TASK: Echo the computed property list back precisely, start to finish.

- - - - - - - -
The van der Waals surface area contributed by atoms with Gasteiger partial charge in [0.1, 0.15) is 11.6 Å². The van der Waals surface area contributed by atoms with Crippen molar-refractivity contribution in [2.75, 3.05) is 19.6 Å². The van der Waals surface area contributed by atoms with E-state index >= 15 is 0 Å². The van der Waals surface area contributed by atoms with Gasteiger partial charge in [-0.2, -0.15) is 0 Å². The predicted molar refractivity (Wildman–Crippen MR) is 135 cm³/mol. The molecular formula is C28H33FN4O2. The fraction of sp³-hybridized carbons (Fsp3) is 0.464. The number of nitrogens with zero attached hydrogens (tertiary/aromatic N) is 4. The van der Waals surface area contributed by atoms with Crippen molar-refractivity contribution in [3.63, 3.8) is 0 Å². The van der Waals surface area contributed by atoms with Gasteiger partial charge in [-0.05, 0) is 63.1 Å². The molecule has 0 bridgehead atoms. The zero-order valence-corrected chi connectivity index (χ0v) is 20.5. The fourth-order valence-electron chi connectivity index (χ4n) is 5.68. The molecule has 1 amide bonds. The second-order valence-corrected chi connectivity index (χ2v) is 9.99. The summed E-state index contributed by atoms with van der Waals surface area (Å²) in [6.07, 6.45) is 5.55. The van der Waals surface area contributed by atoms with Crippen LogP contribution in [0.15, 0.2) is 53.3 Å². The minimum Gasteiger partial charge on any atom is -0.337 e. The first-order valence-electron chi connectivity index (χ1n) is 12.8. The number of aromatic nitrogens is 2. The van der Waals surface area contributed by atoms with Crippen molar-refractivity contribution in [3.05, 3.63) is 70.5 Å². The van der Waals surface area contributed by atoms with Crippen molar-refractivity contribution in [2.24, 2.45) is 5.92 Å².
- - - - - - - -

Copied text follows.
The van der Waals surface area contributed by atoms with Gasteiger partial charge in [0.1, 0.15) is 11.6 Å². The van der Waals surface area contributed by atoms with Crippen molar-refractivity contribution in [2.75, 3.05) is 19.6 Å². The van der Waals surface area contributed by atoms with E-state index >= 15 is 0 Å². The van der Waals surface area contributed by atoms with Gasteiger partial charge in [-0.2, -0.15) is 0 Å². The predicted molar refractivity (Wildman–Crippen MR) is 135 cm³/mol. The molecular formula is C28H33FN4O2. The fraction of sp³-hybridized carbons (Fsp3) is 0.464. The number of nitrogens with zero attached hydrogens (tertiary/aromatic N) is 4. The van der Waals surface area contributed by atoms with Crippen molar-refractivity contribution in [3.63, 3.8) is 0 Å². The van der Waals surface area contributed by atoms with Gasteiger partial charge in [-0.05, 0) is 63.1 Å². The molecule has 0 bridgehead atoms. The zero-order valence-corrected chi connectivity index (χ0v) is 20.5. The fourth-order valence-electron chi connectivity index (χ4n) is 5.68. The molecule has 1 amide bonds. The second-order valence-corrected chi connectivity index (χ2v) is 9.99. The summed E-state index contributed by atoms with van der Waals surface area (Å²) in [6.07, 6.45) is 5.55. The van der Waals surface area contributed by atoms with Crippen LogP contribution in [0.15, 0.2) is 53.3 Å². The minimum Gasteiger partial charge on any atom is -0.337 e. The first-order valence-electron chi connectivity index (χ1n) is 12.8. The number of aromatic nitrogens is 2. The van der Waals surface area contributed by atoms with Crippen molar-refractivity contribution in [3.05, 3.63) is 70.5 Å². The van der Waals surface area contributed by atoms with Crippen molar-refractivity contribution in [2.24, 2.45) is 5.92 Å².